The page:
Helping to unearth Brough’s Roman past

Photo from Petuaria ReVisited Facebook page

Although the Horncastle Group PLC is well known for constructing new buildings, we rarely play a part in uncovering ancient ones.

However, that’s exactly what we had the opportunity to do by supporting the Petuaria ReVisited Dig in Brough earlier this year – a community project led by Martin Credland and the Elloughton cum Brough Playing Field Association.

The excavation, which took place on the Burrs playing field in the town, was carried out to locate the ‘lost Roman theatre within the garrison of Petuaria’.

Petuaria is the Roman name for Brough and garrison it is thought to have been used as a naval base due to its strategic position on the banks of the Humber Estuary.

What a dig it turned out to be! A host of items were excavated including a Crambeck Ware bowl with hand-painted decoration, a Roman crossbow brooch, a Roman coin, a roof tile, a worked animal bone, and a counter or game piece.

Some of these items dated from around 375 – 400 AD, suggesting Petuaria was still flourishing around this time.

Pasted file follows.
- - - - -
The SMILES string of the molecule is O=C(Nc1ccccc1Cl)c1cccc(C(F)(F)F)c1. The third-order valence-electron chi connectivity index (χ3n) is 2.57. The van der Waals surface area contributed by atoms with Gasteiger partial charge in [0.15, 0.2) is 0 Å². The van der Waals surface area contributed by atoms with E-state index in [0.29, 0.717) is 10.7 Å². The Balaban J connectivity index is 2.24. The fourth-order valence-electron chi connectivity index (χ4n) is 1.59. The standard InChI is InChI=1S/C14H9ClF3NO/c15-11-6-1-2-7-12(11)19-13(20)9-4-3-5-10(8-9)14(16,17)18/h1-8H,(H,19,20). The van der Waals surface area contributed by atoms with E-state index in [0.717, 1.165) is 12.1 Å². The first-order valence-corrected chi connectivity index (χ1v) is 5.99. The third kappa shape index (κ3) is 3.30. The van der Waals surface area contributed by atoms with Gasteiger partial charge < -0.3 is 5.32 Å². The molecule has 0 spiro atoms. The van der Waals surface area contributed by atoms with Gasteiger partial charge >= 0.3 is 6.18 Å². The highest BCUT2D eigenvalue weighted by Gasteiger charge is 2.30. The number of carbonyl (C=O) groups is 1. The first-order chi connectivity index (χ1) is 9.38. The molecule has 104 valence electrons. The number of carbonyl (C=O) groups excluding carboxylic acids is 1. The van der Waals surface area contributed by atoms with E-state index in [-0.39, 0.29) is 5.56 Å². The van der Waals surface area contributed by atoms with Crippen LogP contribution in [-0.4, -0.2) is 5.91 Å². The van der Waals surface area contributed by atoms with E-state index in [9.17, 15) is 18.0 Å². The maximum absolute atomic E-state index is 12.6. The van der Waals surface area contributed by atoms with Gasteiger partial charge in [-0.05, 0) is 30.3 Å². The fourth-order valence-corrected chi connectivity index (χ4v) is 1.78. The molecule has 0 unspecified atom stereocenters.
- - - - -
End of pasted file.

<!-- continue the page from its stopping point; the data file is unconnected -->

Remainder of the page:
Previously, historians had thought it was in decline by the 2nd Century, but the findings of the dig cast doubt on this belief.

The dig was supervised by archaeologists from the University of Hull, led by Dr Peter Halkon, and supported by enthusiastic volunteers from Brough, Welton, and Elloughton.

Ian Hodges, Managing Director of the Horncastle Group PLC, said: “Brough’s Roman history is fascinating, and it is fantastic to still be able to unearth evidence of it in and around the town today.

“The Petuaria ReVisited Dig was a huge success, uncovering evidence of an imposing building and courtyard, which appear to have official significance, as well as artefacts that cast a whole new light on how long the site was in use.

“We are delighted to have contributed funds to help sponsor the project and are excited to find out more about Brough’s past as the research continues.”

As well as the building and artefacts, eight kilos of oyster shells, whelks and snails were found, along with animal bones, giving an insight into the Roman diet.

Further excavation work is expected to take place next year. If you would like to know more about it, go to To help the project, remember when you order through Amazon, do it via Amazon Smile and choose Elloughton Playing Field as your charity.

2020-12-10T11:55:21+00:00December 10th, 2020|News|